Friday, May 25, 2012

Interacting with a MySQL Database Table in PHP

Now that you can create HTML forms and receive HTTP POST data and properly set up a table in a MySQL database, you are ready for the next step: interacting with this MySQL database through the use of an HTML form. All that's left for you to know and do is run MySQL queries from PHP code. Here's the script we're going to be looking at in this tutorial:

Tuesday, May 22, 2012

Setting up Tables in a MySQL Database

When you're about to include a MySQL database in a project you're working on, you're going to want to plan ahead and figure out what kind of layout this database should use. After all, you can't use a database without first creating it!

You could start by creating this database's structure using PHP code, but it would be incredibly hard to get everything right the first time! My recommendation is to do what I always do: start out by using Adminer or PHPMyAdmin to view the database and structure it manually. Adminer and PHPMyAdmin are two of the most common PHP scripts that you can use to access your database without needing to write code. One or both of them are usually included somewhere in your CPanel - if you're using a CMS like WordPress, you should be able to find a plugin for one of them or something.

Friday, May 18, 2012

Creating HTML Forms and Receiving HTTP POST Data

In my previous post, I showed you how to use HTTP GET to transfer/receive data through a page's URL (as well as how to intermingle PHP code with HTML code). What if you want the user to submit data through an HTML form to your website? That's where HTTP POST comes in.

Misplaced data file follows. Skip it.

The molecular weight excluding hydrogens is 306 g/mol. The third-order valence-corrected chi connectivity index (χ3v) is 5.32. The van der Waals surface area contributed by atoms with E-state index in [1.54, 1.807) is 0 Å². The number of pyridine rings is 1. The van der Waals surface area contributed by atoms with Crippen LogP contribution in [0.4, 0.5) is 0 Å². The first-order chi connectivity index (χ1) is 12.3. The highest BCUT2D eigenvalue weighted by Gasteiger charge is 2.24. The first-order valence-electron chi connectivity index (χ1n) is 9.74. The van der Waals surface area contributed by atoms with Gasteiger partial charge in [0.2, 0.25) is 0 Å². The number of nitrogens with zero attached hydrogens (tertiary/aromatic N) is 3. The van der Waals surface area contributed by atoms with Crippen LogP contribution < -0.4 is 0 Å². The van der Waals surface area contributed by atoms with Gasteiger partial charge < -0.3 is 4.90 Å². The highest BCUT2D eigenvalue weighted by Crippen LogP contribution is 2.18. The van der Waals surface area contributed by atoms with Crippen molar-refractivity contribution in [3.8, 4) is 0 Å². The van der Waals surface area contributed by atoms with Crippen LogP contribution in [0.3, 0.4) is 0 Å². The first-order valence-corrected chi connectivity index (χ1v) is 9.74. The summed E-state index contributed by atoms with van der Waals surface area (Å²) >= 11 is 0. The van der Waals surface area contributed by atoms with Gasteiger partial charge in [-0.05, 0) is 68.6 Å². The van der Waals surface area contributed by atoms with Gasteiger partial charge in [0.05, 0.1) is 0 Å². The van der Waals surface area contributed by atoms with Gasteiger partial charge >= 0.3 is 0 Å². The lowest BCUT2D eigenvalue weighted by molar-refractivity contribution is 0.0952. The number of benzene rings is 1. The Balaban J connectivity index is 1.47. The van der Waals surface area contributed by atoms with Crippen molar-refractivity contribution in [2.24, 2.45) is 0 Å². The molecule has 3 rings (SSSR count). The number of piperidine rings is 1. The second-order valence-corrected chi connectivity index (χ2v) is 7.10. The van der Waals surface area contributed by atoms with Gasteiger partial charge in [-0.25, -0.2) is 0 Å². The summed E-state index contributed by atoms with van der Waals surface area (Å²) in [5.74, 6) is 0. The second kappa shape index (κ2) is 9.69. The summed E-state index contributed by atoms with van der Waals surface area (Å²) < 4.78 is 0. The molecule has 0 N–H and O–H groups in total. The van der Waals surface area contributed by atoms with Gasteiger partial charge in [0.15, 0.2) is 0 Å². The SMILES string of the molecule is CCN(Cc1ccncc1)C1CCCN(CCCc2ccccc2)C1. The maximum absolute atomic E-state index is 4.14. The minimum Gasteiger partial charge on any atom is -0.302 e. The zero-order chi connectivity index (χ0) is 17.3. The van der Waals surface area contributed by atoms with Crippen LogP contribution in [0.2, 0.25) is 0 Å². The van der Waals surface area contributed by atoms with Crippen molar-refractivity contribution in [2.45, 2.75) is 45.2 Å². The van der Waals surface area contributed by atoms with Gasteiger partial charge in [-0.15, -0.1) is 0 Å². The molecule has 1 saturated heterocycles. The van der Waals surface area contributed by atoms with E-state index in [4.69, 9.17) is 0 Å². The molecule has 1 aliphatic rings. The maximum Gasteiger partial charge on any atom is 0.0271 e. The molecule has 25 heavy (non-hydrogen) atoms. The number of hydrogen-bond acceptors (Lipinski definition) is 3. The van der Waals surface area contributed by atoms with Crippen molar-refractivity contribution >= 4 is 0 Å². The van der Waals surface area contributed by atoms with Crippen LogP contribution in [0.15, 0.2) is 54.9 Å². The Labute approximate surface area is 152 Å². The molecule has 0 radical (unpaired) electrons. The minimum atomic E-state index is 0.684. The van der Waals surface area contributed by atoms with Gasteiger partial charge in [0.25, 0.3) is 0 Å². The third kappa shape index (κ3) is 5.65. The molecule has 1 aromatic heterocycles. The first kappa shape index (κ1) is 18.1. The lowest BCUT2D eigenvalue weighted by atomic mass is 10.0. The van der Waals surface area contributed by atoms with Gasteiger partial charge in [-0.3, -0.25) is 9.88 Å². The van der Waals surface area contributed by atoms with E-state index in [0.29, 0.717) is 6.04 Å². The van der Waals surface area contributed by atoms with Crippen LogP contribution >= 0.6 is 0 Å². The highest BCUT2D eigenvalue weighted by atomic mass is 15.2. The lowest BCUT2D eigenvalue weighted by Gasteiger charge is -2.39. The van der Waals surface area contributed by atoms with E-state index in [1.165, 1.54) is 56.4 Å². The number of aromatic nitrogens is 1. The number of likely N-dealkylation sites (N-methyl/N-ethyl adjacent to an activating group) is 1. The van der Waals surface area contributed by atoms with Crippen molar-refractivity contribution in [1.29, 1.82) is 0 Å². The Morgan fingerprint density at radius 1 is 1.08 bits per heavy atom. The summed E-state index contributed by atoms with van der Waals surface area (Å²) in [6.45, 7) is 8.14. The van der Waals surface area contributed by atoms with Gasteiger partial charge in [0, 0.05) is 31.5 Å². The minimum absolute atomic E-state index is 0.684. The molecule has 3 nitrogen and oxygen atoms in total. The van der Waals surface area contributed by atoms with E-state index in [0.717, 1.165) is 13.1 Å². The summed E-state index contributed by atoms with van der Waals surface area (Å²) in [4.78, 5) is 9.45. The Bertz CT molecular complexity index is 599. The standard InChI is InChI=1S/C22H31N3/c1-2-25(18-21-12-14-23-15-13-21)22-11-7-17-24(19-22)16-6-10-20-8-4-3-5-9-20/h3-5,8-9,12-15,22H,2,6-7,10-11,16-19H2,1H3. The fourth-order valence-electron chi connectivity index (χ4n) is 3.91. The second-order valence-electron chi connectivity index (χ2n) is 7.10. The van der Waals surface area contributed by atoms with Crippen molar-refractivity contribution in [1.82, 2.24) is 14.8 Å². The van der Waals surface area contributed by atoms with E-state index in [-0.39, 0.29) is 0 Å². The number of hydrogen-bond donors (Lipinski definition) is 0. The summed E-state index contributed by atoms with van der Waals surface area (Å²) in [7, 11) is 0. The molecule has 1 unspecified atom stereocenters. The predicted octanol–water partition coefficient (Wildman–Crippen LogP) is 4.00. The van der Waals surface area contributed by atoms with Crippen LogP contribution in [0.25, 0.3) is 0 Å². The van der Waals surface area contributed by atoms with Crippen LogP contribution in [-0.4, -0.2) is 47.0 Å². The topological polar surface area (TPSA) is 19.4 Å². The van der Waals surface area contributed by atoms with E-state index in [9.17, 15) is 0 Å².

There are two parts to making standard HTML forms: the HTML form code itself (including graphics, placement, text, and logic/data) and the PHP script that will retrieve the form data. We'll start with a brief overview of how you might want to make the form.

Wednesday, May 16, 2012

Working with PHP HTTP GET Variables

This tutorial assumes you know the basics of how HTML and PHP work together. The better your understanding of their relationship, the easier this tutorial will be to understand.

What makes a website different from a picture? It usually has interactivity (buttons, links, videos, etc.), but it also has something else: customizability. If it has an account system, for instance, you can enter your username and password, and it will check its database for your credentials.

Once signed in, you will receive a more personalized web page, perhaps with information such as Facebook notifications, new Youtube channel subscribers, or the amount of money you have in your Paypal account. How does this work when you're using HTML and PHP? That's what this tutorial is going to help with.